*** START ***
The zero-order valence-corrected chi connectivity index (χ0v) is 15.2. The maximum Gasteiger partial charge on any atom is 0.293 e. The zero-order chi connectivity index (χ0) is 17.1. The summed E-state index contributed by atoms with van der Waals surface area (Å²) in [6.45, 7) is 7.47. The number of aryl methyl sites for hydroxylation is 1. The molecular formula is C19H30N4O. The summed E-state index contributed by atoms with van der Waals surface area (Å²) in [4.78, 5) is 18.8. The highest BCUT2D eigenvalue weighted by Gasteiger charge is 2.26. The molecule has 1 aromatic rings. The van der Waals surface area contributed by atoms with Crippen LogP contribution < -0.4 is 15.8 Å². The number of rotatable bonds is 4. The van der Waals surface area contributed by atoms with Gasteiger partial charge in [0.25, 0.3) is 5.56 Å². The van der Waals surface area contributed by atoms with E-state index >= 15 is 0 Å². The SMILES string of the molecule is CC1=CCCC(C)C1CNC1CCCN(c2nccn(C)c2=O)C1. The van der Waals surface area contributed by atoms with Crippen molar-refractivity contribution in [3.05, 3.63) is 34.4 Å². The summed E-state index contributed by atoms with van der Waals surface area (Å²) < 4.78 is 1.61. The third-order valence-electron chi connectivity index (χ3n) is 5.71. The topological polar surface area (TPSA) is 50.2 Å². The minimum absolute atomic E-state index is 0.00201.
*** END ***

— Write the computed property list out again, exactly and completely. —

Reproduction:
The zero-order valence-corrected chi connectivity index (χ0v) is 15.2. The maximum Gasteiger partial charge on any atom is 0.293 e. The zero-order chi connectivity index (χ0) is 17.1. The summed E-state index contributed by atoms with van der Waals surface area (Å²) in [6.45, 7) is 7.47. The number of aryl methyl sites for hydroxylation is 1. The molecular formula is C19H30N4O. The summed E-state index contributed by atoms with van der Waals surface area (Å²) in [4.78, 5) is 18.8. The highest BCUT2D eigenvalue weighted by Gasteiger charge is 2.26. The molecule has 1 aromatic rings. The van der Waals surface area contributed by atoms with Crippen LogP contribution < -0.4 is 15.8 Å². The number of rotatable bonds is 4. The van der Waals surface area contributed by atoms with Gasteiger partial charge in [0.25, 0.3) is 5.56 Å². The van der Waals surface area contributed by atoms with E-state index >= 15 is 0 Å². The SMILES string of the molecule is CC1=CCCC(C)C1CNC1CCCN(c2nccn(C)c2=O)C1. The van der Waals surface area contributed by atoms with Crippen molar-refractivity contribution in [3.05, 3.63) is 34.4 Å². The summed E-state index contributed by atoms with van der Waals surface area (Å²) < 4.78 is 1.61. The third-order valence-electron chi connectivity index (χ3n) is 5.71. The topological polar surface area (TPSA) is 50.2 Å². The minimum absolute atomic E-state index is 0.00201.